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A static display of a wrecked car is displayed aboard Marine Corps Air Station Beaufort May 14. The display was set up to show the dangers of distracted and drunk driving as well as to bring awareness to how Marines can stay safe during the “101 Days of Summer”.

Photo by Cpl. Terry Haynes III

DUI: Not worth the risk

5 Oct 2018 | Cpl. Terry Haynes III Marine Corps Air Station Beaufort

This year dozens of Marines will be detained due to alcohol related incidents.

Alcohol impairment depends on many factors from weight, body fat percentage, gender and the amount of alcohol consumed compared to how much food is in a person’s
stomach while they drink.

“Whenever there is an accident, one of the first things that investigating authorities check is if alcohol was involved,” said Staff Sgt. David Wilshire, an accident investigation
chief with the Provost Marshal’s Office aboard Marine Corps Air Station Beaufort. “Having fun responsibly means knowing your limits when you go out and drink. Most incidents can be avoided. Taking five minutes to come up with a simple plan can save lives.”

Out in town, the DUI illegal limitation law mirrors that of MCAS Beaufort as far as blood alcohol concentration percentages are concerned, with 0.08 percent being the maximum limit. Depending on the circumstances of your offense, you may receive a DUI or alcohol-related violation even if your BAC is under the legal limit just by displaying signs that are consistent with a person who is under the influence of alcohol or drugs.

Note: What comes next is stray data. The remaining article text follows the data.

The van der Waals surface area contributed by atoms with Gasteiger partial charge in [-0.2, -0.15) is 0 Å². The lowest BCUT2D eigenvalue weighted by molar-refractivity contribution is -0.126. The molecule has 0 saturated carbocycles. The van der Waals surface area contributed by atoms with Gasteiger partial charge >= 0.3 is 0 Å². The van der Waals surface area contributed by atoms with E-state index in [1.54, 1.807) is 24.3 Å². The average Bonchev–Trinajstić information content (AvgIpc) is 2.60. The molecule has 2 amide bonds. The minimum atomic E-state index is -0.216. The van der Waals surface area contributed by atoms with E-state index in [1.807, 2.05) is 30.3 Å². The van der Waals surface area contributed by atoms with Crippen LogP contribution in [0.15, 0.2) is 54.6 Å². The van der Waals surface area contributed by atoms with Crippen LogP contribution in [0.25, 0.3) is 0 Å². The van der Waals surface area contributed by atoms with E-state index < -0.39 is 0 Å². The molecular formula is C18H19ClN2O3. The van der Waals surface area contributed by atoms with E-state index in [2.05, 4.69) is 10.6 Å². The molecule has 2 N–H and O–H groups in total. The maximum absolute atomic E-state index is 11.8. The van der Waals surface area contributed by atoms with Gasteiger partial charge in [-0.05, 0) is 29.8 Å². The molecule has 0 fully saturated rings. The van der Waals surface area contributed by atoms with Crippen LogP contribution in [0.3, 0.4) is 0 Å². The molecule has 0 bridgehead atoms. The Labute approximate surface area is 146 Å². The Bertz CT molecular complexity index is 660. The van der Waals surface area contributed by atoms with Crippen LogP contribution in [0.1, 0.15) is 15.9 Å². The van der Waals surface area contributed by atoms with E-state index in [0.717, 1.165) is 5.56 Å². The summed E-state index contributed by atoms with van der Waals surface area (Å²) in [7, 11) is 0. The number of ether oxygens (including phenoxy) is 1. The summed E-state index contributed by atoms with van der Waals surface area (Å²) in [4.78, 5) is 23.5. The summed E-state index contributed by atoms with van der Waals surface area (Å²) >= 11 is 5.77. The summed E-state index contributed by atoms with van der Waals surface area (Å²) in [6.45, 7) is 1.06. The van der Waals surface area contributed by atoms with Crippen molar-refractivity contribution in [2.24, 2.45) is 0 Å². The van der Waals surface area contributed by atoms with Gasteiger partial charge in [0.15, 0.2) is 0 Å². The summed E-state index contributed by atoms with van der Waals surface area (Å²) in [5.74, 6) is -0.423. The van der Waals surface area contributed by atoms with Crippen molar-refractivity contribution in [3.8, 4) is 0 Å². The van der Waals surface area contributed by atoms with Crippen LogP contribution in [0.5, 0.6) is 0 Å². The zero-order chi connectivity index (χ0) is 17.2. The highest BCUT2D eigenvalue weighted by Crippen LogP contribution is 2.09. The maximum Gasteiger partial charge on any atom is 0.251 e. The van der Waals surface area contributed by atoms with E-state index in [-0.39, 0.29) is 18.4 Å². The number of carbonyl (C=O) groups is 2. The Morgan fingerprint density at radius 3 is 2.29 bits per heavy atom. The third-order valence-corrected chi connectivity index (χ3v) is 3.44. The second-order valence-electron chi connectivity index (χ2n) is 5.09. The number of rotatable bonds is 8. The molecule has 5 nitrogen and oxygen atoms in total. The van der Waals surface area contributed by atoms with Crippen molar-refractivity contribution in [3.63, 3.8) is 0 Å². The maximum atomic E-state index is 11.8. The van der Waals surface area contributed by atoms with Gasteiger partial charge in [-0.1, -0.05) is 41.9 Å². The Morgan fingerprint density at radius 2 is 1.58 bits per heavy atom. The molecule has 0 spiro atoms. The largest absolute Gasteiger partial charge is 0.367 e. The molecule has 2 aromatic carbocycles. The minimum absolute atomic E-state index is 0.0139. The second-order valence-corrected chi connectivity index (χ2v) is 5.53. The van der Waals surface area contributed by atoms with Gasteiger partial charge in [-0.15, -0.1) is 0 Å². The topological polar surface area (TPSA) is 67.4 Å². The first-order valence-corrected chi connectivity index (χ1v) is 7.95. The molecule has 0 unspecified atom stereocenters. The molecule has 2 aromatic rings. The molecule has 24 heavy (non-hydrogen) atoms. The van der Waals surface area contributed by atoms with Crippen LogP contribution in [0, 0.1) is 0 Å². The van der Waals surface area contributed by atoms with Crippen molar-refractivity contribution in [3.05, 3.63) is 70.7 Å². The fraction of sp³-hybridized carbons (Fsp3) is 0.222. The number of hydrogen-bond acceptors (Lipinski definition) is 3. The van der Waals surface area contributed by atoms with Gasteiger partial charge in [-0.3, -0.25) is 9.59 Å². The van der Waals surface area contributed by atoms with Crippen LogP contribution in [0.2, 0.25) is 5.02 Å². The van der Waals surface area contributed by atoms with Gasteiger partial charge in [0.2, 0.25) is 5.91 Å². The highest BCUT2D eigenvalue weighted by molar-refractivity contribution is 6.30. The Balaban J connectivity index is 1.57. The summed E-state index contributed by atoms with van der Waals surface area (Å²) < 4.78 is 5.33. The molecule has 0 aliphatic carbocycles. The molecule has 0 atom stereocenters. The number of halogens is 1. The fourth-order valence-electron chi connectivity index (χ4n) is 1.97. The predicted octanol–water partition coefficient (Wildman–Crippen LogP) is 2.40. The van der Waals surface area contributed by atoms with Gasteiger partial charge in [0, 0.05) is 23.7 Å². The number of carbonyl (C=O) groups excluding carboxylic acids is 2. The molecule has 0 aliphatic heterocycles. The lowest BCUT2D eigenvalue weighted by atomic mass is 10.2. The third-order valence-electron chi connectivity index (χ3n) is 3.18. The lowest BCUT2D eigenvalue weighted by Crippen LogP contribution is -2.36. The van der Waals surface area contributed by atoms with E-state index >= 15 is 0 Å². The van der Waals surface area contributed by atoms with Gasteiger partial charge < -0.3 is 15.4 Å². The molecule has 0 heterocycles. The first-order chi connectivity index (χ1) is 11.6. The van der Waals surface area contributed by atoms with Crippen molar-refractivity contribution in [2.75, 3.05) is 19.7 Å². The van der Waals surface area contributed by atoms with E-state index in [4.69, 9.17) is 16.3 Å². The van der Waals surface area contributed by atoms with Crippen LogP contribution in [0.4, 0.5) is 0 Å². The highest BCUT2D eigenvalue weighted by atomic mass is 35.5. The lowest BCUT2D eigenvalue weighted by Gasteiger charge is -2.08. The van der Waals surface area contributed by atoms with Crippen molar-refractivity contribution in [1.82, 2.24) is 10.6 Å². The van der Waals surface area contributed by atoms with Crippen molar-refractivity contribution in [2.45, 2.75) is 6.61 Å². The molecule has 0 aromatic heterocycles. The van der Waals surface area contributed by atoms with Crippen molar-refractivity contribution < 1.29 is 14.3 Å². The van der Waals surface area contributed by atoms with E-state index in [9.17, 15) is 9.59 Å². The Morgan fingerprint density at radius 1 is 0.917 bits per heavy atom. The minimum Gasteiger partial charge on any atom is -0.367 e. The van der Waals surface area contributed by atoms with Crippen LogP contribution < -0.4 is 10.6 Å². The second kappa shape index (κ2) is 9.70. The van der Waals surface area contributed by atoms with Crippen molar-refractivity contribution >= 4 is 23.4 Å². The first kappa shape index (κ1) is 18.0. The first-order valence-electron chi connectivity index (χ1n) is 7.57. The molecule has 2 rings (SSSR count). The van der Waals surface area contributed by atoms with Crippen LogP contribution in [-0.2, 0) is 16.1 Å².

“As one cohesive base of Marines and Sailors, we all have a responsibility to look out for each other,” said Adam Grey, a traffic safety officer with MCAS Beaufort. “It’s the mentality of never leaving a fellow Marine behind. There are so many different tools that are available to prevent these kinds of violations. Taxis are available for use by the Marines as well as other secondary ride sharing services such as Uber and Lyft. Squadrons on base offer arrive alive cards and the MAG started a new program as well.”

Marine Aircraft Group-31 has a program called the Volunteer Driving Program. According to Group Order 5353.1, the program provides transportation to and from liberty establishments for all headquarters and subordinate unit Marines and Sailors.

“A DUI charge can range anywhere from $8,000 to $10,000,” Wilshire said. “The part people forget the most is that if you get arrested out in town that you will be tried on base as well.You can expect to lose your driving privileges on base for up to a year and you’re not going to have a good time paying your legal fees after you’ve been demoted."

As we approach the end of the year, alcohol tends to be served at parties and unit functions, have a plan before going out. Marines shouldn’t have to worry about jeopardizing their careers over avoidable mistakes.

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